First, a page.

General Physician

Your pediatrician has been with you and your child through colic, earaches and the ups and downs of puberty. But now, your teen’s all grown up, and you’re wondering if it’s time to start seeing a family doctor or general physician instead. “There’s no fixed age to make the switch from your pediatrician,” says Jesse Hackell, MD, a pediatrician in Pomona, NY and vice president of NY Chapter 3 of the American Academy of Pediatrics. “It’s very individualized, as every child and young adult is developmentally different.” Here’s what to think about before making the change:


“Your whole life as a parent is about preparing your kids for the next step in life. Their health care is no different,” says Maritza De La Rosa, MD, medical director of the NJ Family Practice Center at Rutgers New Jersey Medical School. “You want to get them accustomed to the idea that eventually, they’ll be doing this independently. For example, teach them to speak up and tell the doctor if they feel like something isn’t right.”


By the time your child hits his early teens, your pediatrician may begin to direct questions more frequently to him. “We want the child to know we’re his or her advocate and he or she is the patient, not the parent,” says Hackell. “As the child gets older, I also may ask the parent to step out of the room for short periods of time, too, so we can talk to the kids about alcohol, substances, smoking and risky driving behaviors.” Understandably, kids sometimes open up more if a parent isn’t around.


Some kids stay with their pediatrician until graduating from college because they’re comfortable with someone they’ve always known. In addition, “it’s sometimes helpful to have a medical home when they come back on college breaks,” says Hackell. Other kids are ready to leave the pediatrician’s office by the time they hit their teens. There’s no set recommendation, and every family decides together with the doctor, says Hackell. Your pediatrician can also recommend a doctor that’d be a good fit for your child.


If your child flat-out says he or she doesn’t want to go to the pediatrician with the Mickey Mouse décor and Paw Patrol toys in the waiting room, pay attention. “That’s valid and shouldn’t be ignored,” says Hackell.


Some insurers set limits on the age range your child can receive care from a pediatrician, so read your policy to understand what’s ahead. In some multispecialty practices, there’s a built-in process to transition kids to the adult medicine segment of the group. Essentially, your child will shift to a different doctor in the same practice, which can ease the transition.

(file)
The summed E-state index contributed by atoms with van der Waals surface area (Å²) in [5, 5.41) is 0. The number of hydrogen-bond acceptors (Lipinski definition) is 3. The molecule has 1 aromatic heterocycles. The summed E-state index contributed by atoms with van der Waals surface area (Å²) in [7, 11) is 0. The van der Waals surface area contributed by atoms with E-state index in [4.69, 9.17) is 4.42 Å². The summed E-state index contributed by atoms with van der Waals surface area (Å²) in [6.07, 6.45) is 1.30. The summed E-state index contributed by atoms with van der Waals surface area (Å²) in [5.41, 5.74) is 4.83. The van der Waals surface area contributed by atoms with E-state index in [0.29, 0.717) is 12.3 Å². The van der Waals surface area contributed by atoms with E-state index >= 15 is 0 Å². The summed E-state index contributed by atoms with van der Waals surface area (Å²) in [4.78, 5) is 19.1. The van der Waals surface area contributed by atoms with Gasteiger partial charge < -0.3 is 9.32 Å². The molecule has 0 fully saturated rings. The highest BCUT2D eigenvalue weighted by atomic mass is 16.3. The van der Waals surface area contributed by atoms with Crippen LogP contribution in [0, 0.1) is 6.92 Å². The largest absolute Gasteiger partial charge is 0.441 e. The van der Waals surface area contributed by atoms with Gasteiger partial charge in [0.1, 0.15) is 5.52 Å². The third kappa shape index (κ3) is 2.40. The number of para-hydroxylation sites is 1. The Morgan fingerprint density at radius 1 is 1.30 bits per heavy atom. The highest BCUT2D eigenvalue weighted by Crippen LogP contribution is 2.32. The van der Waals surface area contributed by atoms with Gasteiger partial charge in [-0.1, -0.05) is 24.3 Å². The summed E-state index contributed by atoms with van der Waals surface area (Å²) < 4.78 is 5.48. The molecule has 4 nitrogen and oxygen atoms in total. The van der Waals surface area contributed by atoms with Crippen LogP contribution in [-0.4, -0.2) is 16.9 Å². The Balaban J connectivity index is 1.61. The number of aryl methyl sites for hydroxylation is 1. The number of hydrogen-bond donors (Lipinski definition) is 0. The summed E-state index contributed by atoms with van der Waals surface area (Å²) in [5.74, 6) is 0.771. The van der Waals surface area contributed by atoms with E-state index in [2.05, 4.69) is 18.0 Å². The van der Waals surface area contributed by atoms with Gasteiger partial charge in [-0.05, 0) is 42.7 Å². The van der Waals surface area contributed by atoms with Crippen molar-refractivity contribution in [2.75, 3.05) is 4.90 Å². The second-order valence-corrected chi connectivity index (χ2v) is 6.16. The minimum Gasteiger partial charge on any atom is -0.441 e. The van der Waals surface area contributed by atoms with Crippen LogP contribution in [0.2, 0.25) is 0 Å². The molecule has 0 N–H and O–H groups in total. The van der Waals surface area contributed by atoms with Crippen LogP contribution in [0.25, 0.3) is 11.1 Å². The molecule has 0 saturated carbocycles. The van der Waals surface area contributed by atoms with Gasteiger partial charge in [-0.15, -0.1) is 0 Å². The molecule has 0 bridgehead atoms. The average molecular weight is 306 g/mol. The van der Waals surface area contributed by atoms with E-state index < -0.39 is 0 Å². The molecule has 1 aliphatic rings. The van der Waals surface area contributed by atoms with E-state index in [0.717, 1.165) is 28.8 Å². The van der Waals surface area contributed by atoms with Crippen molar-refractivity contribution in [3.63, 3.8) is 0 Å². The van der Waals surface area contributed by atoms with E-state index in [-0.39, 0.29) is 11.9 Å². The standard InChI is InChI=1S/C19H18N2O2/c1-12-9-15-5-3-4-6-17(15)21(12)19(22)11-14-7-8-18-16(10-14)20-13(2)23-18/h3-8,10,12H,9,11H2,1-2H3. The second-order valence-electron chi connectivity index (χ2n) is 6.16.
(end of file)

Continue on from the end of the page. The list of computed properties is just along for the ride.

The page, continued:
In some areas, access to care, especially for young adults or those with developmental delays, is limited. If your child has a chronic health condition or is a young adult with disabilities, you may want to stick with your pediatrician for a longer period of time, says Hackell.


A family practice sees kids through senior year of high school, so it’s a good idea if you want one medical home for the whole family. Internists focus on adult medicine, though some won’t take patients younger than 18. “If you have a rapport with your own doctor, that’s another option,” says De La Rosa. But don’t make assumptions; sometimes kids want to assert their independence, so let them decide if they want to see your doctor. Some kids also have a preference about whether they want to see a male or female physician.


It’s a good idea to arrange an acquaintance appointment with the new doctor (that’s solid advice for any switch). “You want to make sure the doctor and the office are a good fit for your child and your family,” says De La Rosa. “Have your child make a visit when they’re well, instead of having to see someone new for the first time when they’re really sick.”

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